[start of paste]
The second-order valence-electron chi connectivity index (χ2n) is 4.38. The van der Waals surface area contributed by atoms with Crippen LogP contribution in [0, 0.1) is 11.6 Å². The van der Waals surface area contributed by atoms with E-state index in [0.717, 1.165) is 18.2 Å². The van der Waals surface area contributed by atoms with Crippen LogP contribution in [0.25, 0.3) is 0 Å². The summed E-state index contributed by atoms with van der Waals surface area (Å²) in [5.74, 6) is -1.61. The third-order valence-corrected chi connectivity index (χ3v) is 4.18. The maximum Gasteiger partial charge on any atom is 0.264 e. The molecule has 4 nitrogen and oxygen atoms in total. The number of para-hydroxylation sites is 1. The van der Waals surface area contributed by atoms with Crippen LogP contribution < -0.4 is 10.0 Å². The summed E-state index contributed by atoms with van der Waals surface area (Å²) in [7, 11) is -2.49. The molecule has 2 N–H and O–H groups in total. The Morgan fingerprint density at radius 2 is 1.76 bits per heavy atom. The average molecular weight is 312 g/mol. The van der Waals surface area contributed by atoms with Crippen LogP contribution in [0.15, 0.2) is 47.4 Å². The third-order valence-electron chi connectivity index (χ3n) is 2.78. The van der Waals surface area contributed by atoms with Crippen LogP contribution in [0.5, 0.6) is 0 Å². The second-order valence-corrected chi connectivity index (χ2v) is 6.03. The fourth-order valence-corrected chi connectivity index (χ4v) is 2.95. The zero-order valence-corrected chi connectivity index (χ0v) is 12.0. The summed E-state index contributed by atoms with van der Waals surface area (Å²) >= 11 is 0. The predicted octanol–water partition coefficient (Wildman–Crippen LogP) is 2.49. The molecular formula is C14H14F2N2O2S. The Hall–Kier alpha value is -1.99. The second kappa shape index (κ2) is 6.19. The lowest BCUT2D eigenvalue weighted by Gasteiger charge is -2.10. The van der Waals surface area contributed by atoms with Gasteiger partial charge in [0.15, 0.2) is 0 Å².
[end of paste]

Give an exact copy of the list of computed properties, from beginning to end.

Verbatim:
The second-order valence-electron chi connectivity index (χ2n) is 4.38. The van der Waals surface area contributed by atoms with Crippen LogP contribution in [0, 0.1) is 11.6 Å². The van der Waals surface area contributed by atoms with E-state index in [0.717, 1.165) is 18.2 Å². The van der Waals surface area contributed by atoms with Crippen LogP contribution in [0.25, 0.3) is 0 Å². The summed E-state index contributed by atoms with van der Waals surface area (Å²) in [5.74, 6) is -1.61. The third-order valence-corrected chi connectivity index (χ3v) is 4.18. The maximum Gasteiger partial charge on any atom is 0.264 e. The molecule has 4 nitrogen and oxygen atoms in total. The number of para-hydroxylation sites is 1. The van der Waals surface area contributed by atoms with Crippen LogP contribution < -0.4 is 10.0 Å². The summed E-state index contributed by atoms with van der Waals surface area (Å²) in [7, 11) is -2.49. The molecule has 2 N–H and O–H groups in total. The Morgan fingerprint density at radius 2 is 1.76 bits per heavy atom. The average molecular weight is 312 g/mol. The van der Waals surface area contributed by atoms with Crippen LogP contribution in [0.15, 0.2) is 47.4 Å². The third-order valence-electron chi connectivity index (χ3n) is 2.78. The van der Waals surface area contributed by atoms with Crippen LogP contribution in [0.5, 0.6) is 0 Å². The second-order valence-corrected chi connectivity index (χ2v) is 6.03. The fourth-order valence-corrected chi connectivity index (χ4v) is 2.95. The zero-order valence-corrected chi connectivity index (χ0v) is 12.0. The summed E-state index contributed by atoms with van der Waals surface area (Å²) >= 11 is 0. The predicted octanol–water partition coefficient (Wildman–Crippen LogP) is 2.49. The molecular formula is C14H14F2N2O2S. The Hall–Kier alpha value is -1.99. The second kappa shape index (κ2) is 6.19. The lowest BCUT2D eigenvalue weighted by Gasteiger charge is -2.10. The van der Waals surface area contributed by atoms with Gasteiger partial charge in [0.15, 0.2) is 0 Å².